Bring Me Your Problems; Leave Your Whinges At The Door

Damian Bacchoo
5 min readFeb 27, 2024

I am sure you’ve heard the phrase, “Don’t bring me problems, bring me solutions”?

It used to make much sense to me. But now I’m not so sure.

It’s become increasingly evident to me that whilst some tenets of good leadership (integrity and empathy, for example) will probably endure for all time, some things need to evolve.

For example, I recently overheard some students at school working together on a social project. A couple of students were complaining to the group’s student leader that the action plan they had previously agreed was not working.

The student leader, to her credit, listened to her colleagues. And then calmly rolled out that phrase I have heard so many times before in my career:

“Hey, don’t bring me problems; bring me solutions.”

I was initially impressed with the confident response. I mean, listening to whinging is always so draining. It was well-intentioned to help these students take the initiative and come up with a solution: rather than waste time complaining about things, they should focus their time more productively. If there’s a problem, get on and fix it!

But then I looked back at the students who had raised the complaint. Rather than being inspired by this call to action, they looked hurt, confused, and deflated.

The idea behind saying, “Don’t bring me problems; bring me solutions” seems like a good one on the surface. We don’t want to encourage people to complain all the time. If we find a problem, we should take the time to think of ways they can solve it and only bring it to our leaders as a last resort — as they are far too busy and important to deal with all our problems.

But here’s the thing: it might seem like an excellent way to look at things, but it’s terrible for workplace culture.

When we tell people not to bring up problems unless they have solutions, we are instead creating a culture where people don’t want to speak up.

Adam Grant, author of Originals: How Non-Conformists Move The World, says that while organisations believe the phrase empowers employees to take the initiative, it teaches them to only speak up about a need if they have a proposal to fix it.

In the process, rather than encouraging problem-solving, this approach creates a culture where people are reluctant to surface problems or be open to discussing them and finding solutions. It is a surefire way of creating a culture where people feel that they are neither seen nor heard, are apathetic, and want to leave.

The irony is that if the intent was to avoid creating a culture of whining, this is precisely what you will get when you tell people not to bring you problems. It’s also why this HBR article recommends that the phrase be consigned to the bin of history.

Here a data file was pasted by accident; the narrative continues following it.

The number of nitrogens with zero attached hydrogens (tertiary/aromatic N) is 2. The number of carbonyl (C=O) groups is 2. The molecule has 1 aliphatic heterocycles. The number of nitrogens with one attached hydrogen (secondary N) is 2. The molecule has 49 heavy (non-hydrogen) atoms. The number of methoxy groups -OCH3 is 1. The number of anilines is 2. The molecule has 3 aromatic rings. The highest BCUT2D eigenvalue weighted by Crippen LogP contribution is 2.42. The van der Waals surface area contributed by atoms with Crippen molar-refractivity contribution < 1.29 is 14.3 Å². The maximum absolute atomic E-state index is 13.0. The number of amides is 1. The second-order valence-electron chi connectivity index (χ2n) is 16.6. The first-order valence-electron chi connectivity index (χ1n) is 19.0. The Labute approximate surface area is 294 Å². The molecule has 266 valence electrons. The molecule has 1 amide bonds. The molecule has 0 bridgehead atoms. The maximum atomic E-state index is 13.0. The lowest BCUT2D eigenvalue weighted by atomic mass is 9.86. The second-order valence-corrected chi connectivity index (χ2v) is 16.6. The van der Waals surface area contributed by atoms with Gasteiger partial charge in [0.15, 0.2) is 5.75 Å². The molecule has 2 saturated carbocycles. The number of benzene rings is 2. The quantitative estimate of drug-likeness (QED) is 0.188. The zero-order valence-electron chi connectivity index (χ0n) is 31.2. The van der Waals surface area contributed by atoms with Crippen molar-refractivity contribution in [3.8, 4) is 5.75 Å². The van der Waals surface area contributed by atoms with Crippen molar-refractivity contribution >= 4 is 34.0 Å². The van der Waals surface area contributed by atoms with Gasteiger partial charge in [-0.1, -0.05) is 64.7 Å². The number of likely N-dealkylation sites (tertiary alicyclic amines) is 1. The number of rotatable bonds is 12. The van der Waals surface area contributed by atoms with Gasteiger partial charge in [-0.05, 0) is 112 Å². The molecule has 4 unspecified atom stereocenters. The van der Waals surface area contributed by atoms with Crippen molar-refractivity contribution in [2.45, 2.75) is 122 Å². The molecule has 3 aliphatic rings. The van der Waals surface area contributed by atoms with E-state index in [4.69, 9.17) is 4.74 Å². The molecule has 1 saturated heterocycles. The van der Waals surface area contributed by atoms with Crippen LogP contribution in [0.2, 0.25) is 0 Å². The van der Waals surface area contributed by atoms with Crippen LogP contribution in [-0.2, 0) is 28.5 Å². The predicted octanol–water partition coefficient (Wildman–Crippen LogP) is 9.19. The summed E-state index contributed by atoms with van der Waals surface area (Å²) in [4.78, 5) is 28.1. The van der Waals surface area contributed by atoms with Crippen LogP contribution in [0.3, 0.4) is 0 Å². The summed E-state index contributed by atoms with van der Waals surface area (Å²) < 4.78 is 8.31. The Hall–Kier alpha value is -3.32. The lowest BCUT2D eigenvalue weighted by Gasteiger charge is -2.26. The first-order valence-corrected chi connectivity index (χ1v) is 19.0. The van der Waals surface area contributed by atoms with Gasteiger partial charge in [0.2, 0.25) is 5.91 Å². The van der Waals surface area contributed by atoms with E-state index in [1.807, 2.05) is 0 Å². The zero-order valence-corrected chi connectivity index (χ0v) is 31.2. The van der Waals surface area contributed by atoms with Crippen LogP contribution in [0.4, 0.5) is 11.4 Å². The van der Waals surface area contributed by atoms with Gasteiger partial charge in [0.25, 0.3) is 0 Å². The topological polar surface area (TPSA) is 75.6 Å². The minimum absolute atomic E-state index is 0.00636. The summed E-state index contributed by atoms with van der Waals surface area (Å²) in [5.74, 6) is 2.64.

So, why do we keep hearing it?

If I assume positive intent for a moment, then two explanations come to mind:

Firstly, people must have come up with this phrase and turned it into a mantra for good reason. Indeed, I vividly recall a couple of situations in my career where I have led teams that have just thought of me as the problem solver.

In these situations, I wanted the team to spend some time thinking about how to solve the problem before coming to me: to use their initiative instead of behaving powerless and not to see me as the person who always needs to sweep up and solve things.

Secondly, Teddy Roosevelt once said,

“Complaining about a problem without posing a solution is called whining.”

So, I wonder if there has been some conflation in the words used? When people say, “Don’t bring me problems…” perhaps they actually mean“, Don’t bring me complaints” or “Stop whining”.

Is there a better way?

If we want to build a workplace where people innovate, inquire, and find solutions to hard questions, we need to make it a place where those things are safe to bring into the open. It shouldn’t just be okay, but it should be encouraged to bring up problems.

Once those problems are recognised, we can use the collective brain power of many people to solve them. After all, I often hear that no simple problems are left in the world.

Making it safe to identify problems, even if we don’t have a solution, means a single person isn’t expected to solve everything themselves. Maybe what one person recognises as an issue, another hasn’t noticed but has a solution to offer.

Until we have a workplace where problems can be identified without the immediate requirement for a solution, we’ll never be able to create a culture where people can thrive or feel seen and heard.

Final thoughts

Even though the phrase “Don’t bring me problems…” is so seductive as an approach to increase empowerment or help people manage ‘up’, it is fraught with downsides.

Here are some final thoughts:

It’s worth remembering that not every problem has an easy solution, and we must learn to welcome diverse points of view, even if they involve uncomfortable truths.

As leaders, avoiding a culture of complaining or whining makes sense. But that is not the same as avoiding a culture where colleagues can communicate openly about problems in a productive way.

We may need to work with staff to clarify how to communicate problems in constructive ways. Perhaps we need to be more intentional about the need for facts, examining underlying causes for problems, or even how we might respond to baseless negativity when it arises (which it nearly always will…).

So, where does that leave me? I started this blog by suggesting that some aspects of leadership wisdom need to evolve. If I were to evolve this phrase, perhaps it might end up as something like this:

“Bring me your problems (If you like); keep your whining (if you can)”

Maybe that’s not quite right…but at least I think it’s better than the original!



Damian Bacchoo

I’m Damian, a high school principal, and occasional blogger with interests in leadership, culture, wellbeing, mental health, and Star Wars!